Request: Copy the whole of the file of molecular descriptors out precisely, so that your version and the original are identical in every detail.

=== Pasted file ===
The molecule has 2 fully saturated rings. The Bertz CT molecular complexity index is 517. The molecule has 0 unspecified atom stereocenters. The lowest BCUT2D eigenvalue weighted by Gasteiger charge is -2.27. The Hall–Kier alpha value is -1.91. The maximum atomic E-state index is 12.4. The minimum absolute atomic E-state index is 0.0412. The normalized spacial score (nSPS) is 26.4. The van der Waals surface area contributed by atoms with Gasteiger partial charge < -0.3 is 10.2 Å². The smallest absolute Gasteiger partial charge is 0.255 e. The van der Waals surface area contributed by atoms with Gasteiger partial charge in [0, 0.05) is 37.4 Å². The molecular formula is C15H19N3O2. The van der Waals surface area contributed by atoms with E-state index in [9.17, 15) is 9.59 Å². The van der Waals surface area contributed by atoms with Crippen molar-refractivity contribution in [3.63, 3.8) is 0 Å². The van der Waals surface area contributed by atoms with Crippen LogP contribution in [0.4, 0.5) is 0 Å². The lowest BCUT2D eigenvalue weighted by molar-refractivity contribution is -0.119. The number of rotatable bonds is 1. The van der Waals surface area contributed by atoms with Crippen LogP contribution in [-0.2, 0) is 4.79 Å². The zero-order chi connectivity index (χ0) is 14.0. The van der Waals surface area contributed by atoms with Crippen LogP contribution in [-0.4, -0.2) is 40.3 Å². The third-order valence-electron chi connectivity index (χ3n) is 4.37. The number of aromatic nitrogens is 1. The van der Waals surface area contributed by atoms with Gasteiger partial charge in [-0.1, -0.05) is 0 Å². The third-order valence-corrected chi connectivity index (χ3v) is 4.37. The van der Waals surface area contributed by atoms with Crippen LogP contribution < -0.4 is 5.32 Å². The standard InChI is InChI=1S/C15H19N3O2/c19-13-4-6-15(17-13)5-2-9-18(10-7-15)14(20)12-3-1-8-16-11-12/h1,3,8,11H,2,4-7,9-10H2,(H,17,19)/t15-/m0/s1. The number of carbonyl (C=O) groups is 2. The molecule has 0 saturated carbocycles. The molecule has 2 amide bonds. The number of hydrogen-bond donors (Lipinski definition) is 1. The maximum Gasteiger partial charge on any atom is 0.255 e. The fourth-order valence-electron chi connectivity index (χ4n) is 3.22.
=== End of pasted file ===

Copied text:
The molecule has 2 fully saturated rings. The Bertz CT molecular complexity index is 517. The molecule has 0 unspecified atom stereocenters. The lowest BCUT2D eigenvalue weighted by Gasteiger charge is -2.27. The Hall–Kier alpha value is -1.91. The maximum atomic E-state index is 12.4. The minimum absolute atomic E-state index is 0.0412. The normalized spacial score (nSPS) is 26.4. The van der Waals surface area contributed by atoms with Gasteiger partial charge < -0.3 is 10.2 Å². The smallest absolute Gasteiger partial charge is 0.255 e. The van der Waals surface area contributed by atoms with Gasteiger partial charge in [0, 0.05) is 37.4 Å². The molecular formula is C15H19N3O2. The van der Waals surface area contributed by atoms with E-state index in [9.17, 15) is 9.59 Å². The van der Waals surface area contributed by atoms with Crippen molar-refractivity contribution in [3.63, 3.8) is 0 Å². The van der Waals surface area contributed by atoms with Crippen LogP contribution in [0.4, 0.5) is 0 Å². The lowest BCUT2D eigenvalue weighted by molar-refractivity contribution is -0.119. The number of rotatable bonds is 1. The van der Waals surface area contributed by atoms with Crippen LogP contribution in [-0.2, 0) is 4.79 Å². The zero-order chi connectivity index (χ0) is 14.0. The van der Waals surface area contributed by atoms with Crippen LogP contribution in [-0.4, -0.2) is 40.3 Å². The third-order valence-electron chi connectivity index (χ3n) is 4.37. The number of aromatic nitrogens is 1. The van der Waals surface area contributed by atoms with Gasteiger partial charge in [-0.1, -0.05) is 0 Å². The third-order valence-corrected chi connectivity index (χ3v) is 4.37. The van der Waals surface area contributed by atoms with Crippen LogP contribution < -0.4 is 5.32 Å². The standard InChI is InChI=1S/C15H19N3O2/c19-13-4-6-15(17-13)5-2-9-18(10-7-15)14(20)12-3-1-8-16-11-12/h1,3,8,11H,2,4-7,9-10H2,(H,17,19)/t15-/m0/s1. The number of carbonyl (C=O) groups is 2. The molecule has 0 saturated carbocycles. The molecule has 2 amide bonds. The number of hydrogen-bond donors (Lipinski definition) is 1. The maximum Gasteiger partial charge on any atom is 0.255 e. The fourth-order valence-electron chi connectivity index (χ4n) is 3.22.